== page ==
• What is it about end time scenarios that fascinate us?
  • Is our underlying fascination and dread regarding the end of the world just our own mortality projected (i.e. the end of my world)?
  • Or, is there something in us, as creatures of story and narrative that knows intuitively our world will end in fire and cataclysm?
  • Does our “knowing” run this deep, a chord struck within us where we know the story of life and this planet has an end?

 
A movie like Knowing plays on these fears, but before movies were proclaiming fears of global upheaval, the book of Revelation was trumpeting it louder:

Revelation 6:12–17
When he opened the sixth seal, I looked, and behold, there was a great earthquake, and the sun became black as sackcloth, the full moon became like blood, and the stars of the sky fell to the earth as the fig tree sheds its winter fruit when shaken by a gale. The sky vanished like a scroll that is being rolled up, and every mountain and island was removed from its place. Then the kings of the earth and the great ones and the generals and the rich and the powerful, and everyone, slave and free, hid themselves in the caves and among the rocks of the mountains, calling to the mountains and rocks, “Fall on us and hide us from the face of him who is seated on the throne, and from the wrath of the Lamb, for the great day of their wrath has come, and who can stand?”

I think there is more here than our own personal mortality at play in these world ending scenarios. We might argue over whether it is the dead returning, or a global pandemic; but the point is, we have a spiritual connection to doomsday that must be addressed.

  • If there is an end-time event lurking in our spiritual understanding with world-ending consequences, how should we prepare?
  • Should we try to stop Armageddon?
  • Is there something we need to do?
  • Is there something we need to know?
  • Is there someone we need to know?

 
John Koestler assumes that he can, or should, do something to stop it; but what if that same force that has determined beginnings and endings has already determined a plan? What if we can’t stop it, yet we can be saved from it? I thought Knowing explored these ideas with a daring and bravery I found refreshing, not the naive optimism that pervades many movies and often provides a pat answer. Some reviews I read even found it blatantly Christian and railed against it for doing so. Even more, the film not only explores the idea of determinism and a pending apocalypse, but even touches down on the recurring theme of being “chosen.” Knowing is a film that uses sci-fi as a narrative vehicle to wrestle with God’s existence and the End of Days, and even goes the extra step to suggest that forces are in play calling people to a better place.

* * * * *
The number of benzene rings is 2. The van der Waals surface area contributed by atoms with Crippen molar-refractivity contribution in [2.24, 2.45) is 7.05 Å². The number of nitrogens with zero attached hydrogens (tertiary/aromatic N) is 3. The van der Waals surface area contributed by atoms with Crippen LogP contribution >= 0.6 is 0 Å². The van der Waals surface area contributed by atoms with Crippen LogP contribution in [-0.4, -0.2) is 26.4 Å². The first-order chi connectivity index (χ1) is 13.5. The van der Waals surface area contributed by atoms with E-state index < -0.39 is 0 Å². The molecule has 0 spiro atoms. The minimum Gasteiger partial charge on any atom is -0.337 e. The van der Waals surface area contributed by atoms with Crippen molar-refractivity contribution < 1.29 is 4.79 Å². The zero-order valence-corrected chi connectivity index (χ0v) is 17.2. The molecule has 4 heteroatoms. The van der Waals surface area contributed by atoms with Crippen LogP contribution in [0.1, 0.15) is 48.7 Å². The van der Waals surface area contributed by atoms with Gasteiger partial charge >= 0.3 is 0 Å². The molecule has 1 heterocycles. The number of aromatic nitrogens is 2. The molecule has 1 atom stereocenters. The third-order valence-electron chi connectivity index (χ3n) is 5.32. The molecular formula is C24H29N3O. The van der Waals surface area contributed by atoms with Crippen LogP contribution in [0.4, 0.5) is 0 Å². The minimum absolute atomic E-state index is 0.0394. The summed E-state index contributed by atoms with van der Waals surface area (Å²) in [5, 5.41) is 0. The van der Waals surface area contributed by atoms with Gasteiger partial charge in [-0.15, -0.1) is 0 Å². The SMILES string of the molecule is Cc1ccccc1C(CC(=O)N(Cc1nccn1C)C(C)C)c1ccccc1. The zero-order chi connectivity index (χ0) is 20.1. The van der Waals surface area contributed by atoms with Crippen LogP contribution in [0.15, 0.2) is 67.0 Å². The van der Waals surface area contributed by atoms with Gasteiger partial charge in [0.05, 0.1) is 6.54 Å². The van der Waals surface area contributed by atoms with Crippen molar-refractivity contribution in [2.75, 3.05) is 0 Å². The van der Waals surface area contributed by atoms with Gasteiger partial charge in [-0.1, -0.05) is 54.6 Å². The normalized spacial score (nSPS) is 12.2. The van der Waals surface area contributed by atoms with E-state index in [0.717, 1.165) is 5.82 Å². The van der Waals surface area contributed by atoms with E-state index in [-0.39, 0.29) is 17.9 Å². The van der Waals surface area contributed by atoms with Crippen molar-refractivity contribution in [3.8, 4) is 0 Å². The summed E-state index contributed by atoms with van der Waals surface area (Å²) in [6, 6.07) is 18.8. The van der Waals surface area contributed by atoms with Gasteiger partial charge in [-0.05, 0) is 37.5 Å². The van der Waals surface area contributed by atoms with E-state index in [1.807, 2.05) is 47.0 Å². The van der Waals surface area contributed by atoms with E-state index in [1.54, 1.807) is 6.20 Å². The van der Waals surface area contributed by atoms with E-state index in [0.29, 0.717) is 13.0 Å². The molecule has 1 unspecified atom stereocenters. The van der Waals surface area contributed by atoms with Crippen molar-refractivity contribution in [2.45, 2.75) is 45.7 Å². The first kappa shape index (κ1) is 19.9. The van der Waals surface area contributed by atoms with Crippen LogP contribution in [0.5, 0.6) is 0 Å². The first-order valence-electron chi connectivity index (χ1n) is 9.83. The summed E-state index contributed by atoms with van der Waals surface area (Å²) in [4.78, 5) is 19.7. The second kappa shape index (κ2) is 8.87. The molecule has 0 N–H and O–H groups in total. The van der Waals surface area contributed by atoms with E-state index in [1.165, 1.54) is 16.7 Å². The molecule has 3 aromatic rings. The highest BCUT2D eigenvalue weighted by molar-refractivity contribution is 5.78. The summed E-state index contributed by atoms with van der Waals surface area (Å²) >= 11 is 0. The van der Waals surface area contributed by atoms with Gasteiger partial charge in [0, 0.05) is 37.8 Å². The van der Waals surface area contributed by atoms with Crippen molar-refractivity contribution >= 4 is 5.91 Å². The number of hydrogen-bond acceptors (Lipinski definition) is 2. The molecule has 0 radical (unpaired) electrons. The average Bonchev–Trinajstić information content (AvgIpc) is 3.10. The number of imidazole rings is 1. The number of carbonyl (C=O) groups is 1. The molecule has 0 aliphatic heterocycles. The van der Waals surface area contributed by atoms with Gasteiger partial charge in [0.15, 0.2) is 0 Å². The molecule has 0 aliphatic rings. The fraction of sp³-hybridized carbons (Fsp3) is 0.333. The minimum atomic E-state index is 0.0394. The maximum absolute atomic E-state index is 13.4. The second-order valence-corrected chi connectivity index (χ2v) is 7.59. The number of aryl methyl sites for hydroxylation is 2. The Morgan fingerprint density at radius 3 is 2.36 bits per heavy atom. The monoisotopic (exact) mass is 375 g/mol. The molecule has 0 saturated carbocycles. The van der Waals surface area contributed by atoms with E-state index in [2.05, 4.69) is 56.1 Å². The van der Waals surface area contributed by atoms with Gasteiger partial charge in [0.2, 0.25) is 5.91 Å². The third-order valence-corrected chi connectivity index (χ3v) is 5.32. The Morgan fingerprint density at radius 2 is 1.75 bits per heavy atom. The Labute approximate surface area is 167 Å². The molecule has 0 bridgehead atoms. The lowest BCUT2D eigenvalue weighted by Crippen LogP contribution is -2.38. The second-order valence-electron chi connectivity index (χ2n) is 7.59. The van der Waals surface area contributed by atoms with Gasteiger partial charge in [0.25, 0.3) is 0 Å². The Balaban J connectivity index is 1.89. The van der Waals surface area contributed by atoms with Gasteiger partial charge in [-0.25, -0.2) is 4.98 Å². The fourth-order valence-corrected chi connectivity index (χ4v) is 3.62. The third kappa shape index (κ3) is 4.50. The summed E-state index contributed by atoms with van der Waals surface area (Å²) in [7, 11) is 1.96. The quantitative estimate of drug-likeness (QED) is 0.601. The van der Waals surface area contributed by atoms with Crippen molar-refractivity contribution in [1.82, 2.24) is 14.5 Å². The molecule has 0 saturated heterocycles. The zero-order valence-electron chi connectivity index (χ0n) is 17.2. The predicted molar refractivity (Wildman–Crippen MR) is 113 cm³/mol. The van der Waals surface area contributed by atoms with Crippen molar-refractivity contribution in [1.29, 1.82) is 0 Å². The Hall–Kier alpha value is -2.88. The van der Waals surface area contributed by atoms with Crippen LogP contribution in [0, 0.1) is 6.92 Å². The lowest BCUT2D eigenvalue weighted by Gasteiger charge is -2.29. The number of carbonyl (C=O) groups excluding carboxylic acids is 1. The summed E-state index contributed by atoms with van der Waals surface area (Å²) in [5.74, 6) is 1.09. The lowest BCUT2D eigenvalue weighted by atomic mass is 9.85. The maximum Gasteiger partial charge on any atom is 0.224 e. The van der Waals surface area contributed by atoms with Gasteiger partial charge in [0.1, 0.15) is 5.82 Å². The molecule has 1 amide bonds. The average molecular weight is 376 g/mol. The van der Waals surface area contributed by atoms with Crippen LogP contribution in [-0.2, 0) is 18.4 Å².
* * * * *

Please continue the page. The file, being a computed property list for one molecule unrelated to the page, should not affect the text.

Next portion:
From The Last Starfighter to The Matrix, we have a shared passion for a story in which there is a world beyond this one; a resolute Morpheus calling us to wake up; a soft voice wooing us, or firm hand wrenching us out of the miasma of this existence; a Neverending Story where the bullies, and the cancers, and the fractured relationships, and the wars, and the heartaches cease. John Koestler has lost any faith he might have had. He turns down his sister offer to pray for him, and severs the relationship with his pastor father. His son, however, exhibits signs as the movie continues that suggest otherwise. Something is watching, something is calling, and something is drawing them, or at least some of them.

The silent figures that seem dangerous, yet protective, move through the landscape of Knowing with an obvious parallel to angels, though we’re not really certain of their intentions, or their benevolence. They are frightening in their resolution. We are certain they have their eyes on John’s son, as well as other children, which makes the silent stalker motif and parenting instincts kick in. Over the course of the film, however, the children become reassured that everything is alright.

This, in my opinion, is really where the film went the extra “gospel” step. If the film wanted to be sappy, everyone would get a free pass and a shiny new earth. The looting, and theft, and rebellion, and deceit, and misery causing, and everything else that is bottled up in our nightmarish nature, would get a pat on the head and paved over with a shiny new bicycle (RE: planet) courtesy of alien angels. Knowing dares to parallel the biblical idea that not everyone receives grace.

John Koestler follows a harrowing course and desires to protect his son, but discovers in the end that something greater than he was looking out for him. Tragically, this discovery is soured when he realizes that his child will be saved, but he will not. It’s a bitter pill the film makes us swallow, considering the fact that a sovereign hand is at work and determines who will be saved from the apocalypse. All three themes (predestination, apocalypse, and divine calling) spill out of the film as though John Calvin wrote the screenplay himself.

As with all great science fiction, Knowing makes us wrestle with haunting parallels to our reality.

  • What if we’ve lost our childlike faith?
  • What if there is a guiding hand?
  • What if the world will come to an end?
  • And what is the distinction between those who are called out of it, and those who aren’t?

 

At the end of the film, after the children are rocket-raptured up in an extra-terrestrial Ezekiel wheel, John drives back through the rioting, and mess of humankind, and returns to his pastor dad and hugs him sadly. As his father reassures him that this isn’t the end, we see the ultimate meaning of the film’s title.

John Koestler replies solemnly “I know”. The question is, do we?

Shelby out!

imagrs